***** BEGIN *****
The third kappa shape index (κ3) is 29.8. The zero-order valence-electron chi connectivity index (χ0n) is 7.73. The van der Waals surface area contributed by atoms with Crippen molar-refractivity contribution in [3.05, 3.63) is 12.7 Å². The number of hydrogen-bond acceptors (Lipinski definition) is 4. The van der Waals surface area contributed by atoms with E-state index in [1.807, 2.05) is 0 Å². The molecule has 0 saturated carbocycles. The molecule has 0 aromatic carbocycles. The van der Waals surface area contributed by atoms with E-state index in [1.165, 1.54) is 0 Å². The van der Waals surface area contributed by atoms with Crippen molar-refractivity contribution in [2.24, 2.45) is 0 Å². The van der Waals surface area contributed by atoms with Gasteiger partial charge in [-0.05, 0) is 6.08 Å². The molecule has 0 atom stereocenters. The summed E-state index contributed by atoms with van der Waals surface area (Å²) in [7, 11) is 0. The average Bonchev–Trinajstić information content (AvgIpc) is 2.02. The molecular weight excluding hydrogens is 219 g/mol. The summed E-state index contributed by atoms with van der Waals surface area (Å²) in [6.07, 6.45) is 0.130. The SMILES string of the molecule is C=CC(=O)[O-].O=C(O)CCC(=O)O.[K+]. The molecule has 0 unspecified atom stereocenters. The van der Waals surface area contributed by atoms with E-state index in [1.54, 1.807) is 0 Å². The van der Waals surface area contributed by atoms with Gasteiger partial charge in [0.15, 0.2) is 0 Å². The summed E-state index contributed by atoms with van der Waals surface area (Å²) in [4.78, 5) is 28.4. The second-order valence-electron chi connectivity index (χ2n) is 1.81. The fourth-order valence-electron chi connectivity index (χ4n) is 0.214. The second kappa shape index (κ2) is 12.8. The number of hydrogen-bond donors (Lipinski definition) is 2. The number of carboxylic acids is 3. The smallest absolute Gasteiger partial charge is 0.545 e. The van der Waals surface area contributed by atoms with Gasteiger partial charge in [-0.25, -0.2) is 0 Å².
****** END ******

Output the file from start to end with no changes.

The third kappa shape index (κ3) is 29.8. The zero-order valence-electron chi connectivity index (χ0n) is 7.73. The van der Waals surface area contributed by atoms with Crippen molar-refractivity contribution in [3.05, 3.63) is 12.7 Å². The number of hydrogen-bond acceptors (Lipinski definition) is 4. The van der Waals surface area contributed by atoms with E-state index in [1.807, 2.05) is 0 Å². The molecule has 0 saturated carbocycles. The molecule has 0 aromatic carbocycles. The van der Waals surface area contributed by atoms with E-state index in [1.165, 1.54) is 0 Å². The van der Waals surface area contributed by atoms with Crippen molar-refractivity contribution in [2.24, 2.45) is 0 Å². The van der Waals surface area contributed by atoms with Gasteiger partial charge in [-0.05, 0) is 6.08 Å². The molecule has 0 atom stereocenters. The summed E-state index contributed by atoms with van der Waals surface area (Å²) in [7, 11) is 0. The average Bonchev–Trinajstić information content (AvgIpc) is 2.02. The molecular weight excluding hydrogens is 219 g/mol. The summed E-state index contributed by atoms with van der Waals surface area (Å²) in [6.07, 6.45) is 0.130. The SMILES string of the molecule is C=CC(=O)[O-].O=C(O)CCC(=O)O.[K+]. The molecule has 0 unspecified atom stereocenters. The van der Waals surface area contributed by atoms with E-state index in [1.54, 1.807) is 0 Å². The van der Waals surface area contributed by atoms with Gasteiger partial charge in [0.15, 0.2) is 0 Å². The summed E-state index contributed by atoms with van der Waals surface area (Å²) in [4.78, 5) is 28.4. The second-order valence-electron chi connectivity index (χ2n) is 1.81. The fourth-order valence-electron chi connectivity index (χ4n) is 0.214. The second kappa shape index (κ2) is 12.8. The number of hydrogen-bond donors (Lipinski definition) is 2. The number of carboxylic acids is 3. The smallest absolute Gasteiger partial charge is 0.545 e. The van der Waals surface area contributed by atoms with Gasteiger partial charge in [-0.25, -0.2) is 0 Å².